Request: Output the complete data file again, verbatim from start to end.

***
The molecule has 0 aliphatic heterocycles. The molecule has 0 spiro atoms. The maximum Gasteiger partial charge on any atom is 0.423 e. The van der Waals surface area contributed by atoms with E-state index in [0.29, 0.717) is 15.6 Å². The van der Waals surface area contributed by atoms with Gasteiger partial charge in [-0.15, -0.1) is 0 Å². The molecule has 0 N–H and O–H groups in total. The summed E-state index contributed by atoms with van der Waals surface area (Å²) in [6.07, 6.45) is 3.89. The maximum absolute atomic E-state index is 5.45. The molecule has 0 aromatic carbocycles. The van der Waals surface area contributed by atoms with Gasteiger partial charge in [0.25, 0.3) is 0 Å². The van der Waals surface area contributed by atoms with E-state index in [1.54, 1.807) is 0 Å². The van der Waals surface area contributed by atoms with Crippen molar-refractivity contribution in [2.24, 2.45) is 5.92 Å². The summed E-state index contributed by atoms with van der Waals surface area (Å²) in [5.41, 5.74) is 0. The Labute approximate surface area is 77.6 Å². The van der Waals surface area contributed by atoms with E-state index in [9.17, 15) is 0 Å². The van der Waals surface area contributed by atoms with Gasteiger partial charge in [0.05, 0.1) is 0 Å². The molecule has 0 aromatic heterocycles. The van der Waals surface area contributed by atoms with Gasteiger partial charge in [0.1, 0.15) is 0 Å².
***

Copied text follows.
The molecule has 0 aliphatic heterocycles. The molecule has 0 spiro atoms. The maximum Gasteiger partial charge on any atom is 0.423 e. The van der Waals surface area contributed by atoms with E-state index in [0.29, 0.717) is 15.6 Å². The van der Waals surface area contributed by atoms with Gasteiger partial charge in [-0.15, -0.1) is 0 Å². The molecule has 0 N–H and O–H groups in total. The summed E-state index contributed by atoms with van der Waals surface area (Å²) in [6.07, 6.45) is 3.89. The maximum absolute atomic E-state index is 5.45. The molecule has 0 aromatic carbocycles. The van der Waals surface area contributed by atoms with Gasteiger partial charge in [0.25, 0.3) is 0 Å². The van der Waals surface area contributed by atoms with E-state index in [1.54, 1.807) is 0 Å². The van der Waals surface area contributed by atoms with Crippen molar-refractivity contribution in [2.24, 2.45) is 5.92 Å². The summed E-state index contributed by atoms with van der Waals surface area (Å²) in [5.41, 5.74) is 0. The Labute approximate surface area is 77.6 Å². The van der Waals surface area contributed by atoms with E-state index in [9.17, 15) is 0 Å². The van der Waals surface area contributed by atoms with Gasteiger partial charge in [0.05, 0.1) is 0 Å². The molecule has 0 aromatic heterocycles. The van der Waals surface area contributed by atoms with Gasteiger partial charge in [0.1, 0.15) is 0 Å².